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A dynamic debate commences, One Night in Miami

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A dynamic debate commences, One Night in Miami

Malcolm X. Muhammad Ali. Jim Brown. Sam Cooke. These are the iconic figures portrayed in One Night in Miami, the screen version of executive producer Kemp Powers’s play, which he adapted himself. Calling the shots is Oscar-winner Regina King, who in her feature debut as director displays as much talent behind the camera as she has in front of it.

Each of the film’s principal characters was (and still is) a magnet for controversy, as reviled by some as revered by others – at a time and place in history not all that different from our own. The issues they debate and discuss are as timely now as they were 55 years ago. Indeed, that’s the whole point of One Night in Miami. It’s a reminder – albeit an unpretentious one – that we as a society haven’t come as far as we should or we’d like to think.

Nevertheless, this is first and foremost a piece of entertainment, and what’s particularly effective is that its points are woven into the fabric of the narrative. They don’t dominate. They don’t overwhelm. They’re not preached. The story and the characters come first; their message follows, and in ingratiating, unforced fashion. One Night in Miami is undoubtedly a drama, but it’s got heart and also humor. It presents its larger-than-life protagonists in human terms, which makes it easier for an audience to identify with them.

The film mostly takes place on one evening in February 1964, following Cassius Clay’s triumph over Sonny Liston to become heavyweight champion of the world. It is at Miami’s Hampton House Motel that Malcolm has invited the newly-crowned champion, football star Brown, and singing sensation Cooke. They’re expecting a party, but that’s not quite what Malcolm has in mind.

One Night in Miami isn’t so much historical speculation as historical fiction. What transpires on screen did not necessarily occur in real life, but it’s not out of the realm of possibility – if not probability – that it could have happened.

Like many actors-turned-directors, King allows her cast plenty of room to maneuver, which lends cohesion and credibility to the characters’ on-screen relationship. There are no star turns here. This is a very comfortable and compelling ensemble, with each actor enjoying his turn in the spotlight.

Muhammad Ali has always been a tough role to tackle, given Ali’s own personality, which was undeniably vivid, even unforgettable. Despite an Oscar nomination, Will Smith didn’t quite pull it off in Ali (2001). Nor, for that matter, did Ali himself in The Greatest, the 1977 bio-pic that couldn’t overcome an episodic, cliché-riddled script. But Eli Goree, having only to play the champ at one particular point in time, nicely conveys Clay’s youthful, brash energy and also his serious side, as in his conversion to Islam.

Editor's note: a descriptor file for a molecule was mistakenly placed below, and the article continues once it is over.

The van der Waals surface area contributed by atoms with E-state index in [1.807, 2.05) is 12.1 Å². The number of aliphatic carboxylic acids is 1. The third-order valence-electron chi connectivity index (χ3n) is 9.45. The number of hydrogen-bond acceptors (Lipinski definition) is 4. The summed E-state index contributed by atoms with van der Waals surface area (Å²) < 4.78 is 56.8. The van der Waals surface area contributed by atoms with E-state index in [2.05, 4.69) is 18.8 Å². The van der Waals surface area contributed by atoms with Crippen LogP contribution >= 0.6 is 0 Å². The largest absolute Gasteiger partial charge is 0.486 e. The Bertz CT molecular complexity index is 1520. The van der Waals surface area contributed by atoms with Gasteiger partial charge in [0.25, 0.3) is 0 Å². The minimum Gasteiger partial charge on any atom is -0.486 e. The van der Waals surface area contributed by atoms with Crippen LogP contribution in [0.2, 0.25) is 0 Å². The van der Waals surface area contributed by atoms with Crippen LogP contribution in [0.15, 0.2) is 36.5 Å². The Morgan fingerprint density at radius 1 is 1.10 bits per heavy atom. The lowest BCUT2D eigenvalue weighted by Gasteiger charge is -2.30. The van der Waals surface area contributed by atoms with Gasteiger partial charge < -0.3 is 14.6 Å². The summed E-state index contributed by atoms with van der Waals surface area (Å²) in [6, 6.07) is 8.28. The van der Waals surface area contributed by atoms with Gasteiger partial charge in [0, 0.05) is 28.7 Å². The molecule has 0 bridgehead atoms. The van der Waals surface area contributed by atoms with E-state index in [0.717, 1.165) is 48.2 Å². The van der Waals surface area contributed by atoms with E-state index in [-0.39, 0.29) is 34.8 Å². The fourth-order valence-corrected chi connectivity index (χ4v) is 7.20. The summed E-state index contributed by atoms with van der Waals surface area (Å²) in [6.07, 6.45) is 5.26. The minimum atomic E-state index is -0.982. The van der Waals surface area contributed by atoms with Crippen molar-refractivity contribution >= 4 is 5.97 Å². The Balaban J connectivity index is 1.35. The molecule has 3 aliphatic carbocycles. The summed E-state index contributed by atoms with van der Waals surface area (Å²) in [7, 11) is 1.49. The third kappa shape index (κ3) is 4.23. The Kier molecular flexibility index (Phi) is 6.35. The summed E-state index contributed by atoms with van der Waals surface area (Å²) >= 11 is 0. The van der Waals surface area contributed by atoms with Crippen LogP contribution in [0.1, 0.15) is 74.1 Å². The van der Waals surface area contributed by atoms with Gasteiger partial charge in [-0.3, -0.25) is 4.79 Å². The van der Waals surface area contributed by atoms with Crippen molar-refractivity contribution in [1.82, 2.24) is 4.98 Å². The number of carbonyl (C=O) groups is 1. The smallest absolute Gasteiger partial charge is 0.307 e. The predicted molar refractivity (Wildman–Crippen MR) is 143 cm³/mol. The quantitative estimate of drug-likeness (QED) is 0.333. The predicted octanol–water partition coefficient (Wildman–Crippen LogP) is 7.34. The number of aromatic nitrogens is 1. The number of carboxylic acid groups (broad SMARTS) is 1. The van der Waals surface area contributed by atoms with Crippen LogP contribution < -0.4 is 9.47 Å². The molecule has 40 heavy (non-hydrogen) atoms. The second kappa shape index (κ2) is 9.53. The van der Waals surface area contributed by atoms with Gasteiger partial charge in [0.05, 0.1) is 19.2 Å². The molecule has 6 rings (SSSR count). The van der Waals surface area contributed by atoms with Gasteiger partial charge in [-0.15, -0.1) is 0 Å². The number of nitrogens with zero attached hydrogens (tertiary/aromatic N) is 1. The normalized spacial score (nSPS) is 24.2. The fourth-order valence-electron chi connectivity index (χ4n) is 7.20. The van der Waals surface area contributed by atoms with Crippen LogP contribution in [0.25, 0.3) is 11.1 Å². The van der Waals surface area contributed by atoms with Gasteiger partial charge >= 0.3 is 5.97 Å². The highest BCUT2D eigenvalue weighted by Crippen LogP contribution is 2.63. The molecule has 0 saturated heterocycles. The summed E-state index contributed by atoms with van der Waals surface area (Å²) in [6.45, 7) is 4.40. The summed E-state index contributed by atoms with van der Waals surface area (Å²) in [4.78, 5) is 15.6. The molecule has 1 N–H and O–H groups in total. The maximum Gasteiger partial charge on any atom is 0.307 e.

As Sam Cooke, Leslie Odom Jr. brings impish humor and an inner fire that occasionally erupts – usually when taken to task by Malcolm. If Cooke seems the odd man out in this quartet, it’s because he wasn’t a particularly political performer, and also because he was killed in December 1964, just as the Civil Rights movement was truly gaining momentum.

Kingsley Ben-Adir, recently seen as Barack Obama in the Showtime mini-series The Comey Role, conveys the inner struggle between humility and pride that simmers within Malcolm in a thoughtful, pensive turn that ranks very favorably alongside Denzel Washington’s Oscar-nominated performance in Malcolm X (1992). “The journey is different for each of us,” he tells Clay early on, likely unaware just how that sentiment will apply to him – and to each of them.

Ben-Adir’s Malcolm is completely aware that he’s putting his life in jeopardy when he decides to break with Elijah Muhammad, and the safety of his family and his own mortality are foremost in his thoughts. (History would, unfortunately, bear him out.)

Aldis Hodge doesn’t necessarily resemble Jim Brown, but the wary glint in his eye and the coiled temper are impossible to overlook. In a film filled with good performances, Hodge’s may be the most persuasive, and in some ways his character is the most practical, even pragmatic. Everyone’s very good, but Hodge just a bit better.

There’s good supporting work by Lance Reddick as Malcolm’s stalwart, stone-faced bodyguard Kareem X and Christian Magby as the more easy-going bodyguard Jamaal, whose gleeful enthusiasm when meeting his heroes Clay, Brown, and Cooke is both funny and touching.

The film is not without its faults, particularly a wrap-up that feels slightly rushed, but One Night in Miami is a stylish, good-looking film with fine performances and something very relevant to say. It’s a worthy endeavor on a number of levels, not the least of which being the chance to “spend time” with some fascinating figures in American history whose legacies endure.

See Mark Burger’s reviews of current movies on

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